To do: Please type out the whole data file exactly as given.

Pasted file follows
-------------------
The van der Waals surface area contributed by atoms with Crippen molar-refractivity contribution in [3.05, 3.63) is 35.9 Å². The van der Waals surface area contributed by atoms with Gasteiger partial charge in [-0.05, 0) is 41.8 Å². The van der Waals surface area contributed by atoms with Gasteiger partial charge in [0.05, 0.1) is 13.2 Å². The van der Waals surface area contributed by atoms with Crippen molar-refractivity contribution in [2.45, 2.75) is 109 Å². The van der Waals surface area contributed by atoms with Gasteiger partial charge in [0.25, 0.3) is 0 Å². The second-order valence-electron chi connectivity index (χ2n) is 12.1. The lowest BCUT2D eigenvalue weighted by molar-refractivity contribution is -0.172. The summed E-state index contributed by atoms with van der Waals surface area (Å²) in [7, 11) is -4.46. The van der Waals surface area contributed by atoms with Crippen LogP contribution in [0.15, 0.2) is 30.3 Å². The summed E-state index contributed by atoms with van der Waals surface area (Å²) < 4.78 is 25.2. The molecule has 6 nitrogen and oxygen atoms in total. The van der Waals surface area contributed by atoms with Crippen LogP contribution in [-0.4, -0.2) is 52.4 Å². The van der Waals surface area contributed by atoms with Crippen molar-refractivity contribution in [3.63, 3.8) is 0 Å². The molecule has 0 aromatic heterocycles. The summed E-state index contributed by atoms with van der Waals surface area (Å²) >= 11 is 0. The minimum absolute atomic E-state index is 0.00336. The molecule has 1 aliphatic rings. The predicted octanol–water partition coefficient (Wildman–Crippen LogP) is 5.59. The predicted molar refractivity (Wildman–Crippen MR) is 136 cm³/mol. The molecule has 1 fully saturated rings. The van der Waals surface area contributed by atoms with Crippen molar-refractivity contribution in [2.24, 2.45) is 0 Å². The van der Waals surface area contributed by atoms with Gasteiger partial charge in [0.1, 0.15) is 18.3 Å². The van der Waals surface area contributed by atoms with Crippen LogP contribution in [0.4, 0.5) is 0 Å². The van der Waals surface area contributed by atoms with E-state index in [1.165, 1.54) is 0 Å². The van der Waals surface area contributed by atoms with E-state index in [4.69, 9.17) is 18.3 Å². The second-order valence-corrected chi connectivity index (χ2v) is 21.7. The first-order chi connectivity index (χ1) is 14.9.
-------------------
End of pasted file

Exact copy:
The van der Waals surface area contributed by atoms with Crippen molar-refractivity contribution in [3.05, 3.63) is 35.9 Å². The van der Waals surface area contributed by atoms with Gasteiger partial charge in [-0.05, 0) is 41.8 Å². The van der Waals surface area contributed by atoms with Gasteiger partial charge in [0.05, 0.1) is 13.2 Å². The van der Waals surface area contributed by atoms with Crippen molar-refractivity contribution in [2.45, 2.75) is 109 Å². The van der Waals surface area contributed by atoms with Gasteiger partial charge in [0.25, 0.3) is 0 Å². The second-order valence-electron chi connectivity index (χ2n) is 12.1. The lowest BCUT2D eigenvalue weighted by molar-refractivity contribution is -0.172. The summed E-state index contributed by atoms with van der Waals surface area (Å²) in [7, 11) is -4.46. The van der Waals surface area contributed by atoms with Crippen LogP contribution in [0.15, 0.2) is 30.3 Å². The summed E-state index contributed by atoms with van der Waals surface area (Å²) < 4.78 is 25.2. The molecule has 6 nitrogen and oxygen atoms in total. The van der Waals surface area contributed by atoms with Crippen LogP contribution in [-0.4, -0.2) is 52.4 Å². The van der Waals surface area contributed by atoms with Crippen molar-refractivity contribution in [3.63, 3.8) is 0 Å². The molecule has 0 aromatic heterocycles. The summed E-state index contributed by atoms with van der Waals surface area (Å²) >= 11 is 0. The minimum absolute atomic E-state index is 0.00336. The molecule has 1 aliphatic rings. The predicted octanol–water partition coefficient (Wildman–Crippen LogP) is 5.59. The predicted molar refractivity (Wildman–Crippen MR) is 136 cm³/mol. The molecule has 1 fully saturated rings. The van der Waals surface area contributed by atoms with Crippen molar-refractivity contribution in [2.24, 2.45) is 0 Å². The van der Waals surface area contributed by atoms with Gasteiger partial charge in [0.1, 0.15) is 18.3 Å². The van der Waals surface area contributed by atoms with Crippen LogP contribution in [0.4, 0.5) is 0 Å². The van der Waals surface area contributed by atoms with E-state index in [1.165, 1.54) is 0 Å². The van der Waals surface area contributed by atoms with E-state index in [4.69, 9.17) is 18.3 Å². The second-order valence-corrected chi connectivity index (χ2v) is 21.7. The first-order chi connectivity index (χ1) is 14.9.